# a couple more definite integrals

• Mar 29th 2011, 05:54 PM
Random Variable
a couple more definite integrals
$\displaystyle \displaystyle \int_{0}^{1} \ln(1+x) \ln(1-x) \ dx$

If the above integral is too easy, also try to evaluate$\displaystyle \displaystyle \int_{0}^{1} \ln(1+x) \ln (x) \ln(1-x) \ dx$ (though I personally wouldn't recommend it (Shake)).
• Mar 31st 2011, 07:08 AM
chisigma
With the substitution $\displaystyle t=1-x$ the integral becomes...

$\displaystyle \displaystyle I= \int_{0}^{1} \ln t\ \ln (2-t)\ dt$ (1)

Now is...

$\displaystyle \displaystyle \ln (2-t)= \ln 2 - \sum_{n=1}^{\infty} \frac{t^{n}}{n\ 2^{n}}$ (2)

... and remembering the general formula...

$\displaystyle \displaystyle \int_{0}^{1} t^{n}\ \ln t\ dt = -\frac{1}{(n+1)^{2}}$ (3)

... You obtain...

$\displaystyle \displaystyle I= -\ln 2 + \sum_{n=1}^{\infty} \frac{1}{n\ (n+1)^{2}\ 2^{n}}$ (4)

To extablish if the sum of the series in (4) can be expressed as function of known constants it is necessary some more work...

Kind regards

$\displaystyle \chi$ $\displaystyle \sigma$
• Mar 31st 2011, 08:44 AM
Random Variable
If you make a slightly different substitution, you'll end up having to evaluate a much simpler series.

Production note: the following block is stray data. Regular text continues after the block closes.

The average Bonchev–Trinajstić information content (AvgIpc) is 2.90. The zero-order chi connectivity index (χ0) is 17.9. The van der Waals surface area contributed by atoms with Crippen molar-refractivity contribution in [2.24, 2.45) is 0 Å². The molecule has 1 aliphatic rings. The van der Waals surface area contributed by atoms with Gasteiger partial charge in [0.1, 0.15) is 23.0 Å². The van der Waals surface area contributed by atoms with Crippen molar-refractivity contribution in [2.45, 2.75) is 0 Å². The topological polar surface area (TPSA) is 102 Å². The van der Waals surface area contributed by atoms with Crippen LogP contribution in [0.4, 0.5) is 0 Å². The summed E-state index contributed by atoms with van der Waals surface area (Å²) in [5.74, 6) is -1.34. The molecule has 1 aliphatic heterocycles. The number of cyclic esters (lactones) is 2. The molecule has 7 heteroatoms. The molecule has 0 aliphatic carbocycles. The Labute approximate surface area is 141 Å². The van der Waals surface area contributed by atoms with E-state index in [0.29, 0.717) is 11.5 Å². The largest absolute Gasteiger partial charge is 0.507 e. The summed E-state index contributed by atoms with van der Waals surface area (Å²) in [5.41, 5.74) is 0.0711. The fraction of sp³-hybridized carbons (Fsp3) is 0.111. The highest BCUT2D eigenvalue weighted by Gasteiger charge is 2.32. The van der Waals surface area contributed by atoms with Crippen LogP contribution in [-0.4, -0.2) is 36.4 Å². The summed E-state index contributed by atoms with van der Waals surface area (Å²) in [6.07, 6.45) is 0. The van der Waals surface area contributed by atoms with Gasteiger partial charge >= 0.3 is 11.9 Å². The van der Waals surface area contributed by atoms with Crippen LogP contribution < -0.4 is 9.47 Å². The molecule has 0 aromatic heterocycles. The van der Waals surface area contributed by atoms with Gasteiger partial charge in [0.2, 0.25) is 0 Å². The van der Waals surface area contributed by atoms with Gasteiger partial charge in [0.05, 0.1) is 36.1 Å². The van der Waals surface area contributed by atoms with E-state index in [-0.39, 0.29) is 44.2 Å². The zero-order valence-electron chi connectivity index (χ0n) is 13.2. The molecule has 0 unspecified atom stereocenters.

$\displaystyle \displaystyle \int^{1}_{0} \ln (1+x) \ln(1-x) \ dx = \frac{1}{2} \int^{1}_{-1} \ln (1+x) \ln(1-x) \ dx$

Now let $\displaystyle \displaystyle 2t = 1+x$

$\displaystyle \displaystyle = \int^{1}_{0} \ln (2t) \ln(2-2t) \ dt = \int^{1}_{0} \big(\ln 2 + \ln t\big) \big(\ln 2 + \ln(1-t) \big) \ dt$

$\displaystyle \displaystyle = \ln^{2}(2) \int ^{1}_{0} \ dt + \ln 2 \int^{1}_{0} \ln(1-t) \ dt + \ln 2 \int^{1}_{0} \ln t \ dt + \int^{1}_{0} \ln t \ln(1-t) \ dt$

The first three integrals are straightforward, and the last one is equivalent to evaluating $\displaystyle \displaystyle \sum^{\infty}_{n =1} \frac{1}{n(n+1)^2}$ which is much easier to evaluate than $\displaystyle \displaystyle \sum^{\infty}_{n =1} \frac{1}{n(n+1)^{2}2^{n}}$ .

The final answer is $\displaystyle \displaystyle \ln^{2}(2) - 2 \ln 2 + 2 - \frac{\pi^{2}}{6}$